Members of the Indian Parliament across party lines urged the Indian government to protect the Bhagavad Gita, one of the most sacred Hindu texts, from a legal ban in Russia.

Hindu followers rallied in front of the Kolkata Russian consulate protesting the ban. Thousands signed an on-line petition to stop the trial, and the hashtag #Gita surged to a leading trend in Indian cyberspace. Accused of fostering extremism and “social discord” by the Tomsk, Siberia state prosecutors office, Bhagavad Gita As It Is, a translation of the ancient poem admired by Leo Tolstoy and Albert Einstein, now faces the prospect of ending up on Russia’s Federal List of Extremist Materials – along with Hitler’s Mein Kampf – and being banned from distribution.

Reporting to the Parliament on the issue, External Affairs Minister S. M. Krishna Tuesday denounced the trial as a “patently absurd” action of “some ignorant and misdirected or motivated individuals” and assured the House that his Ministry has taken up the issue with senior Russian authorities, hoping for an appropriate resolution. S. M. Krishna also referred to the Gita as “one of the defining treatises of Indian thought” saying that it “describes the very soul of our great civilization”.

On a similar note, Russian Ambassador to India Alexandr Kadakin condemned the court case as “categorically inadmissible” and called its instigators “madmen”.

The court’s ruling on the matter is expected on December 28.



Sources

Sister links

Bookmark-new.svg


This text comes from Wikinews. Permission is granted to copy, distribute and/or modify this document under the terms of the Creative Commons Attribution 2.5 licence. For a complete list of contributors for this article, visit the corresponding history entry on Wikinews.

June 21, 2011

Soviet human rights activist Yelena Bonner dies aged 88

Soviet human rights activist Yelena Bonner dies aged 88

From Wikinews, the free news source you can write!
Jump to: navigation, search
Obituaries
Wikinews-logo-obituaries.png
 
Collaborate!
  • Pillars of Wikinews writing
  • Writing an article

Tuesday, June 21, 2011

File:BonnerAndSakharovAndKallistratova1986.jpg
Yelena Bonner (left), Andrei Sakharov and Sofiya Kalistratova in Moscow, 1977.

Soviet human rights activist Yelena Bonner died of heart failure in Boston, Massachusetts on Saturday at the age of 88, her daughter Tatiana Yankelevich said in a statement. She had been hospitalized since February 21.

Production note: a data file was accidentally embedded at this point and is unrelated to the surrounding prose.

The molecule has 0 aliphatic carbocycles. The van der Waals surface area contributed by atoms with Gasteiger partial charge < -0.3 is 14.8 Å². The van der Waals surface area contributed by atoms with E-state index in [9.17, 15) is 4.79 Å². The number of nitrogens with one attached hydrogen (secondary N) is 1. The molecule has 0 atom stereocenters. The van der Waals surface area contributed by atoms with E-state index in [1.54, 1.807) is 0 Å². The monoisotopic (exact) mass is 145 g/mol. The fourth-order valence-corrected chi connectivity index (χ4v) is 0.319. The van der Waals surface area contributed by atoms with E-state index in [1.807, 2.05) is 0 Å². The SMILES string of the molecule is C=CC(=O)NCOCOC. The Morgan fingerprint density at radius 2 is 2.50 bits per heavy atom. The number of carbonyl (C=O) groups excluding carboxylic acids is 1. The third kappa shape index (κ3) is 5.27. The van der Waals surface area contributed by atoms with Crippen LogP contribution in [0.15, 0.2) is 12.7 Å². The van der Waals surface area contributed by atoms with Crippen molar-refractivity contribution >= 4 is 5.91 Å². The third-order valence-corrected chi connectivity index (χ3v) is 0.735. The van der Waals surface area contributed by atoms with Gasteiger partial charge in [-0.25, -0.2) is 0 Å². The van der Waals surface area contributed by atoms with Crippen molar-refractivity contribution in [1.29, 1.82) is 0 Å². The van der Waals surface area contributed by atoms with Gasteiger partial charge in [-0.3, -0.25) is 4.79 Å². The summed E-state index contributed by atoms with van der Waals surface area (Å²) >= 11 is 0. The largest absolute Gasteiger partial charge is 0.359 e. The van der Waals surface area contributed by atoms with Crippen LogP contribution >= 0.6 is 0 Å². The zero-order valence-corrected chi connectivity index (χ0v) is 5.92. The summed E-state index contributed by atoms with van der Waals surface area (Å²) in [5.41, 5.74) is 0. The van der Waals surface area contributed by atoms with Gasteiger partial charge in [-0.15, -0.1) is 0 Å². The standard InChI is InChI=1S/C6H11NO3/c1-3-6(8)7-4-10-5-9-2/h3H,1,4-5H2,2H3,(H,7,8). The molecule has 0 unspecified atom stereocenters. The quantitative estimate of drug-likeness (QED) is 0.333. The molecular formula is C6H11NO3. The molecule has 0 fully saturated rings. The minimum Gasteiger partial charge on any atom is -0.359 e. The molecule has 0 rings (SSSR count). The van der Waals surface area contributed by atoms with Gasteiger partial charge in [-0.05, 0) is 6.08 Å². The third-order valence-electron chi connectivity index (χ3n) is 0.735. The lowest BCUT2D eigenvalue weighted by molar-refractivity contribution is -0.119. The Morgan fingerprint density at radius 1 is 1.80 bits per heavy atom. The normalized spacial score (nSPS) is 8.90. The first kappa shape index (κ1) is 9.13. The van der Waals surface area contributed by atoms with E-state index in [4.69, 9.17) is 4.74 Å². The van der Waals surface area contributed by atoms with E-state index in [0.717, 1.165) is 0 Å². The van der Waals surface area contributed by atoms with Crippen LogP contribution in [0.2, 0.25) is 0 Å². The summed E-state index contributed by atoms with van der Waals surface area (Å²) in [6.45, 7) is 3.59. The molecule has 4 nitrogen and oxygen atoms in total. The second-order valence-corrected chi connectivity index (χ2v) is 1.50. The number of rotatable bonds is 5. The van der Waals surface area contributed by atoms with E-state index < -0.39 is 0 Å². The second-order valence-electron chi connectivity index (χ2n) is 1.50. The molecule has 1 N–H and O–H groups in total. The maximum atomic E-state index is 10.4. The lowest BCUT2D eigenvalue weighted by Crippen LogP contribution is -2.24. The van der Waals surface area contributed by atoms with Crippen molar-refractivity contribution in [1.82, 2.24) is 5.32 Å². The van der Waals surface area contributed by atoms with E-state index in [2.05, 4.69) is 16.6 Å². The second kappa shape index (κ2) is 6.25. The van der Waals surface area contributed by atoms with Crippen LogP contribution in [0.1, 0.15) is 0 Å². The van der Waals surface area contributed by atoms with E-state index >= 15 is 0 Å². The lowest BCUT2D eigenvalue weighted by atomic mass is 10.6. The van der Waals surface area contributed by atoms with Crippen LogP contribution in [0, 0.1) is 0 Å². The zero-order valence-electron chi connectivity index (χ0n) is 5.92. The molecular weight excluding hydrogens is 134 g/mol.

Bonner gained fame by smuggling the papers of her late husband, the nuclear physicist and Russian dissident Andrei Sakharov, out of Siberia and was prominent in her own right for her human rights activism.

Leaders and politicians paid Bonner tribute. “The world has lost one of the most inspiring and dedicated human rights defenders,” said Jerzy Buzek, President of the European Parliament.

Cquote1.svg The world has lost one of the most inspiring and dedicated human rights defenders. Cquote2.svg

Jerzy Buzek, President European Parliament

Bonner was born in Turkmenistan February 15, 1923 to a family of Communist Party officials; her father was later killed and her mother sent to a gulag in Joseph Stalin‘s purges of the late 1930s.

In 1941, she became a nurse for the Soviet military on the front during World War II. She suffered a severe wound to the chest, and serious head injuries in 1943 from which she nearly lost her sight, and received decorations for valor. Bonner returned to the front in 1945, advancing with the army to Potsdam. While studying medicine when the war was over, she married a fellow student, Ivan Semyonov and they had a son and a daughter. But as she became increasingly politically active, they lost their common interests and divorced in 1965.

She was an active Soviet dissident in the 1970s, and a leader of a group that monitored Soviet compliance with the Helsinki Accords. The Washington Post describes her at this time as “[h]eadstrong and sharp-tongued with a no-nonsense voice deepened by years of chain-smoking acrid Russian cigarettes”.

Bonner married Sakharov in 1972, whom she had met through her political activities. He was also fierce critic of the lack of civil liberties and human rights in the Soviet Union, and their tiny Moscow apartment became the meeting place for the Soviet dissident movement in the 1970s. They traveled around Russia together visiting imprisoned dissidents and working for their legal rights.